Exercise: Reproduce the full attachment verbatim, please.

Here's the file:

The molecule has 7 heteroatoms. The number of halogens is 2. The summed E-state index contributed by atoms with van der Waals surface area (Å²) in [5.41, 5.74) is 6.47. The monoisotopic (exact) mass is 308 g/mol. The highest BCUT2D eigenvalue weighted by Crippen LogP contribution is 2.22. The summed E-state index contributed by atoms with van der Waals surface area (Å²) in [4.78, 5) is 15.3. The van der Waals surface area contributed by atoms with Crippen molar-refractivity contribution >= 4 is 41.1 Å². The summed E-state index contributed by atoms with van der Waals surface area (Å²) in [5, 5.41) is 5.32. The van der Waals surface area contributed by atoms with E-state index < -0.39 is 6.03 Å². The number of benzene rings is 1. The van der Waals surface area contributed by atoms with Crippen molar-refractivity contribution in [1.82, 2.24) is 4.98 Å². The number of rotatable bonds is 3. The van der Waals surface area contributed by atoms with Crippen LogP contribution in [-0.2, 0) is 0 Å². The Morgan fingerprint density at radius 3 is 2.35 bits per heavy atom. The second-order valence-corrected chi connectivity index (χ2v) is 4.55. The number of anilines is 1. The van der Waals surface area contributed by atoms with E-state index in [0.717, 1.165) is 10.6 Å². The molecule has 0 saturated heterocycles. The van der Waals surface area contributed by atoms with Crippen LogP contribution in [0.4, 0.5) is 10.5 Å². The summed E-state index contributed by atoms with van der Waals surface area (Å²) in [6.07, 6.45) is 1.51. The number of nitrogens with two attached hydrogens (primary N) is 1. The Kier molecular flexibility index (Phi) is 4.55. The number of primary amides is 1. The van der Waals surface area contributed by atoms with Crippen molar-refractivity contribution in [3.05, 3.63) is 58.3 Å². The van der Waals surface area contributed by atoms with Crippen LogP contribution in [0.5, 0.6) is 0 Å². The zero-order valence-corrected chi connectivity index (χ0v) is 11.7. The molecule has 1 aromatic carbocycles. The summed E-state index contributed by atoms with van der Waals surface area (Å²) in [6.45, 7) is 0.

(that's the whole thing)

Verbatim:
The molecule has 7 heteroatoms. The number of halogens is 2. The summed E-state index contributed by atoms with van der Waals surface area (Å²) in [5.41, 5.74) is 6.47. The monoisotopic (exact) mass is 308 g/mol. The highest BCUT2D eigenvalue weighted by Crippen LogP contribution is 2.22. The summed E-state index contributed by atoms with van der Waals surface area (Å²) in [4.78, 5) is 15.3. The van der Waals surface area contributed by atoms with Crippen molar-refractivity contribution >= 4 is 41.1 Å². The summed E-state index contributed by atoms with van der Waals surface area (Å²) in [5, 5.41) is 5.32. The van der Waals surface area contributed by atoms with E-state index < -0.39 is 6.03 Å². The number of benzene rings is 1. The van der Waals surface area contributed by atoms with Crippen molar-refractivity contribution in [1.82, 2.24) is 4.98 Å². The number of rotatable bonds is 3. The van der Waals surface area contributed by atoms with Crippen LogP contribution in [-0.2, 0) is 0 Å². The Morgan fingerprint density at radius 3 is 2.35 bits per heavy atom. The second-order valence-corrected chi connectivity index (χ2v) is 4.55. The number of anilines is 1. The van der Waals surface area contributed by atoms with E-state index in [0.717, 1.165) is 10.6 Å². The molecule has 0 saturated heterocycles. The van der Waals surface area contributed by atoms with Crippen LogP contribution in [0.4, 0.5) is 10.5 Å². The summed E-state index contributed by atoms with van der Waals surface area (Å²) in [6.07, 6.45) is 1.51. The number of nitrogens with two attached hydrogens (primary N) is 1. The Kier molecular flexibility index (Phi) is 4.55. The number of primary amides is 1. The van der Waals surface area contributed by atoms with Crippen molar-refractivity contribution in [3.05, 3.63) is 58.3 Å². The van der Waals surface area contributed by atoms with Crippen LogP contribution in [0.5, 0.6) is 0 Å². The zero-order valence-corrected chi connectivity index (χ0v) is 11.7. The molecule has 1 aromatic carbocycles. The summed E-state index contributed by atoms with van der Waals surface area (Å²) in [6.45, 7) is 0.